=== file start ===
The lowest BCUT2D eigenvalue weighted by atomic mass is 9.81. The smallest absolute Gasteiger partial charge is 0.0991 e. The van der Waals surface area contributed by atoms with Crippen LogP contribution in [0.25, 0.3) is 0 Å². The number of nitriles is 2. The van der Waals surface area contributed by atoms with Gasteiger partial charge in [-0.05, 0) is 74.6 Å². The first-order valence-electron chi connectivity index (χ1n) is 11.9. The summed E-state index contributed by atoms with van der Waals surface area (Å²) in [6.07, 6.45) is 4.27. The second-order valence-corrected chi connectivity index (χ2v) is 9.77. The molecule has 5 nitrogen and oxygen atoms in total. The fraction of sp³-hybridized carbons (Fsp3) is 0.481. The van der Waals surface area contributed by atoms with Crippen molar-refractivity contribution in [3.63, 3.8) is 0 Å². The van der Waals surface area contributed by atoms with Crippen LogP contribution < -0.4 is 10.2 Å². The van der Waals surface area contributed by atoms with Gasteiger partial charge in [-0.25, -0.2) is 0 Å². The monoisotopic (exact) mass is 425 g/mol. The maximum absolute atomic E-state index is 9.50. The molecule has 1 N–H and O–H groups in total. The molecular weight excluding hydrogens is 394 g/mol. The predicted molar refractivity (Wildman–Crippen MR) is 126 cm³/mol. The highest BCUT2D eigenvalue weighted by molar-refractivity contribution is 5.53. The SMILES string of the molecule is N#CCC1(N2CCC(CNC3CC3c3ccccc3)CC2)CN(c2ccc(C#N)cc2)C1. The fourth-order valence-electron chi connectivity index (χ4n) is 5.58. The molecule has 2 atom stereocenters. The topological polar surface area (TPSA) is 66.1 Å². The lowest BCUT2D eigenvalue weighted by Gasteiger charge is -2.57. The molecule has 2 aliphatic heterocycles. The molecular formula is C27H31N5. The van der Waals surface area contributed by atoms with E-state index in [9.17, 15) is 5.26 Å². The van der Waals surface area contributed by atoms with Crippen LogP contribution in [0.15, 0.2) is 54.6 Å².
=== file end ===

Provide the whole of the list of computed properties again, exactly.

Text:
The lowest BCUT2D eigenvalue weighted by atomic mass is 9.81. The smallest absolute Gasteiger partial charge is 0.0991 e. The van der Waals surface area contributed by atoms with Crippen LogP contribution in [0.25, 0.3) is 0 Å². The number of nitriles is 2. The van der Waals surface area contributed by atoms with Gasteiger partial charge in [-0.05, 0) is 74.6 Å². The first-order valence-electron chi connectivity index (χ1n) is 11.9. The summed E-state index contributed by atoms with van der Waals surface area (Å²) in [6.07, 6.45) is 4.27. The second-order valence-corrected chi connectivity index (χ2v) is 9.77. The molecule has 5 nitrogen and oxygen atoms in total. The fraction of sp³-hybridized carbons (Fsp3) is 0.481. The van der Waals surface area contributed by atoms with Crippen molar-refractivity contribution in [3.63, 3.8) is 0 Å². The van der Waals surface area contributed by atoms with Crippen LogP contribution < -0.4 is 10.2 Å². The van der Waals surface area contributed by atoms with Gasteiger partial charge in [-0.25, -0.2) is 0 Å². The monoisotopic (exact) mass is 425 g/mol. The maximum absolute atomic E-state index is 9.50. The molecule has 1 N–H and O–H groups in total. The molecular weight excluding hydrogens is 394 g/mol. The predicted molar refractivity (Wildman–Crippen MR) is 126 cm³/mol. The highest BCUT2D eigenvalue weighted by molar-refractivity contribution is 5.53. The SMILES string of the molecule is N#CCC1(N2CCC(CNC3CC3c3ccccc3)CC2)CN(c2ccc(C#N)cc2)C1. The fourth-order valence-electron chi connectivity index (χ4n) is 5.58. The molecule has 2 atom stereocenters. The topological polar surface area (TPSA) is 66.1 Å². The lowest BCUT2D eigenvalue weighted by Gasteiger charge is -2.57. The molecule has 2 aliphatic heterocycles. The molecular formula is C27H31N5. The van der Waals surface area contributed by atoms with E-state index in [9.17, 15) is 5.26 Å². The van der Waals surface area contributed by atoms with Crippen LogP contribution in [0.15, 0.2) is 54.6 Å².